• Locking in InnoDB

    • locking is needed to ensure consistency, and so that transactions can operate in isolation from each other
    • row-level
    • non-locking consistent reads by default
    • pessimistic locking
    • locks are stored in a per-page bitmap
    • compact: 3-8 bits per lock
    • sparse pages have more memory and CPU overhead per locked row
    • no lock escalation to page-level or table-level
    • row locking
    • S locks
    • X locks
    • there is row-level locking on indexes, (but it may require access to PK to see if there is a current version of the row to lock, right?)
    • Heikki says a delete-marked index record can carry a lock. What are the cases where this would happen? Why does it matter? I imagine that a DELETE statement locks the row, deletes it, and leaves it there locked.
    • supremum row can carry a lock, but infimum cannot (maybe we should discuss later in another chapter)
    • table locking - IS and IX locks
    • InnoDB uses multiple-granularity locking, see http://en.wikipedia.org/wiki/Multiple_granularity_locking
    • also called two-phase locking, perhaps? Baron’s a bit confused
    • before setting a S row lock, it sets an intention lock IS on the table
    • before setting a X row lock, it sets an intention lock IX on the table
    • auto-increment locks
    • needed for stmt replication
    • before 5.0: table-level for the whole statement, even if the insert provided the value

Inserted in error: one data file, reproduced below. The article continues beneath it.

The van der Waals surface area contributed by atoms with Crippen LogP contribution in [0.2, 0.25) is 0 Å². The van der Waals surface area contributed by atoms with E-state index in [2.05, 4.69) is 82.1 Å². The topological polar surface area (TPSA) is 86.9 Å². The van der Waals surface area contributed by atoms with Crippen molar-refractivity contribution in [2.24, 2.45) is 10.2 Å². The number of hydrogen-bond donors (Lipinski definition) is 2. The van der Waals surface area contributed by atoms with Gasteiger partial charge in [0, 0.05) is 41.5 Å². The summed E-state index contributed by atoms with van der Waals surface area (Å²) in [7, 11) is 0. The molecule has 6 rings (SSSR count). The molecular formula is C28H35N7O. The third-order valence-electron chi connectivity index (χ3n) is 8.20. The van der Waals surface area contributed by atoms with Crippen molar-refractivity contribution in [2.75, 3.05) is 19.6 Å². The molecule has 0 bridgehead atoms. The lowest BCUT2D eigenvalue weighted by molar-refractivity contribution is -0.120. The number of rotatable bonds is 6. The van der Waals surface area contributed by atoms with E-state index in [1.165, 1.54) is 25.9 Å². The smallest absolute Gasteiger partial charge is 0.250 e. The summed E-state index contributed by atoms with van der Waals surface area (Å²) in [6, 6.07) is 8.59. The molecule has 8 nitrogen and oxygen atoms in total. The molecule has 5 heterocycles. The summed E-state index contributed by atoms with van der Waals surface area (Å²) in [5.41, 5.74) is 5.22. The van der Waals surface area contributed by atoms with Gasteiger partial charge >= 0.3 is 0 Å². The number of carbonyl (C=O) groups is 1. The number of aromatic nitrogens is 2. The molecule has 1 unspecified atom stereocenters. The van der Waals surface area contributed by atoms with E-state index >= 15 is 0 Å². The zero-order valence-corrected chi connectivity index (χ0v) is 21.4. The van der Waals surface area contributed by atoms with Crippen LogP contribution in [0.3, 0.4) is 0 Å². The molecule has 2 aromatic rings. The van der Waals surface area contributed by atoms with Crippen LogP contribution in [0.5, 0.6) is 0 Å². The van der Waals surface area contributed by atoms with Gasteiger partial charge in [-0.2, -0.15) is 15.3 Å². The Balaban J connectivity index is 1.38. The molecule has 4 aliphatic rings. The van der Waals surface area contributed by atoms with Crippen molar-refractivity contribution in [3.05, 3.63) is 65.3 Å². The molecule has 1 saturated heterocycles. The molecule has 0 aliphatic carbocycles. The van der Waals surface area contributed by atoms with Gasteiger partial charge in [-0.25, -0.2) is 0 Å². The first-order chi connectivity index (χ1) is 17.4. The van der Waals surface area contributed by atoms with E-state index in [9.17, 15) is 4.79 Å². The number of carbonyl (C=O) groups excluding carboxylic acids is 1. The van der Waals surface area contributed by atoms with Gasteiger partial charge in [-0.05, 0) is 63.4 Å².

• released at statement end, not txn end
    • this is a serious bottleneck
    • 5.1 and later: two more types of behavior (Look up _____’s issues, I think they had some problem with it; also Mark Callaghan talked about a catch-22 with it)
    • row replication lets lock be released faster, or avoid it completely
      • complex behavior: interleaved numbers, gaps in sequences
    • locks set by types of statements
    • select doesn’t set locks unless it’s serializable
    • select lock in share mode
      • sets shared next-key locks on all index records it sees
    • select for update
      • sets exclusive next-key locks on all index records it sees, as well as locking the PK
    • insert into tbl1 select from tbl2
      • sets share locks on all rows it scans in tbl2 to prevent phantoms
      • can be reduced in 5.1 with read-committed; does a consistent non-locking read,
      • but requires rbr or it will be unsafe for replication
    • update and delete set exclusive next-key locks on all records they find (in pk/2nd?)
    • insert sets an x-lock on the inserted record (not next-key, so it doesn’t prevent others)
      • if there is a duplicate key error, sets s-lock on the index record (why?)
    • replace is like an insert
      • if there is a key collision, places x-next-key-lock on the updated row
    • insert…select…where sets x-record-lock on each destination row, and S-next-key-locks on source rows, unless innodb_locks_unsafe_for_binlog is set